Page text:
Pencil, Paper, and Pi
A gargantuan calculation of π in the 1850s ran up against the limits of manual arithmetic; figuring out where it went wrong calls for forensic mathematics
William Shanks was one of the finest computers of the Victorian era—when the term computer denoted not a machine but a person skilled in arithmetic. His specialty was mathematical constants, and his most ambitious project was a record-setting computation of pi. Starting in 1850 and returning to the task at intervals over more than 20 years, he eventually published a value of pi that began with the familiar digits 3.14159 and went on for 707 decimal places.
Seen from a 21st-century perspective, Shanks is a poignant figure. All his patient toil has been reduced to triviality. Anyone with a laptop can compute hundreds of digits of pi in microseconds. Moreover, the laptop will give the correct digits. Shanks made a series of mistakes beginning around decimal place 530 that spoiled the rest of his work.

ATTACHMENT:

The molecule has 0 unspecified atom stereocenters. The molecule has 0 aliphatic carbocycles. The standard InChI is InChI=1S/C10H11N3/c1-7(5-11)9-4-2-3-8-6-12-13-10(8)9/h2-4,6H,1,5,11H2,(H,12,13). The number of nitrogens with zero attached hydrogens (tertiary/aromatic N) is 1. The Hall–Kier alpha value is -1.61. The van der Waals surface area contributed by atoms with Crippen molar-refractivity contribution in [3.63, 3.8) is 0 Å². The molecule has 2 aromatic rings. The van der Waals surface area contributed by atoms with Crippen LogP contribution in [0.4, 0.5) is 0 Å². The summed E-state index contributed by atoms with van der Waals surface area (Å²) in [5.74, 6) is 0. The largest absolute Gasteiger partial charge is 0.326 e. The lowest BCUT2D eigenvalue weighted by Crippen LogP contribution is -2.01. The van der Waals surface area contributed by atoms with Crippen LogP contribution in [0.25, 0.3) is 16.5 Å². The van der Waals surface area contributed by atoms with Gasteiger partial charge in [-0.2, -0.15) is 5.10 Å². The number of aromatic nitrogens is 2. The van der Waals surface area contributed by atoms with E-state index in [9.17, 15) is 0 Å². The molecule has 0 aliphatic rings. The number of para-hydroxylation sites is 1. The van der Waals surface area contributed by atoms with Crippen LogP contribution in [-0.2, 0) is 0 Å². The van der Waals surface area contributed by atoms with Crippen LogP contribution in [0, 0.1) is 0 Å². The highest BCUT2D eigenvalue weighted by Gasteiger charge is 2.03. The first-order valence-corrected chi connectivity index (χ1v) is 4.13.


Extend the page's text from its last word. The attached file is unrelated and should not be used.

I have long been curious about Shanks and his 707 digits. Who was this prodigious human computer? What led him to undertake his quixotic adventures in arithmetic? How did he deal with the logistical challenges of the pi computation: the teetering columns of figures, the grueling bouts of multiplication and division? And what went wrong in the late stages of the work?
One way to answer these questions would be to buy several reams of paper, sharpen a dozen pencils, and try to retrace Shanks’s steps. I haven’t the stamina for that—or even the life expectancy. But by adapting some pencil-driven algorithms to run on silicon computers, I have gotten a glimpse of what the process might have been like for Shanks. I think I also know where a couple of his errors crept in, but there are more that remain unexplained.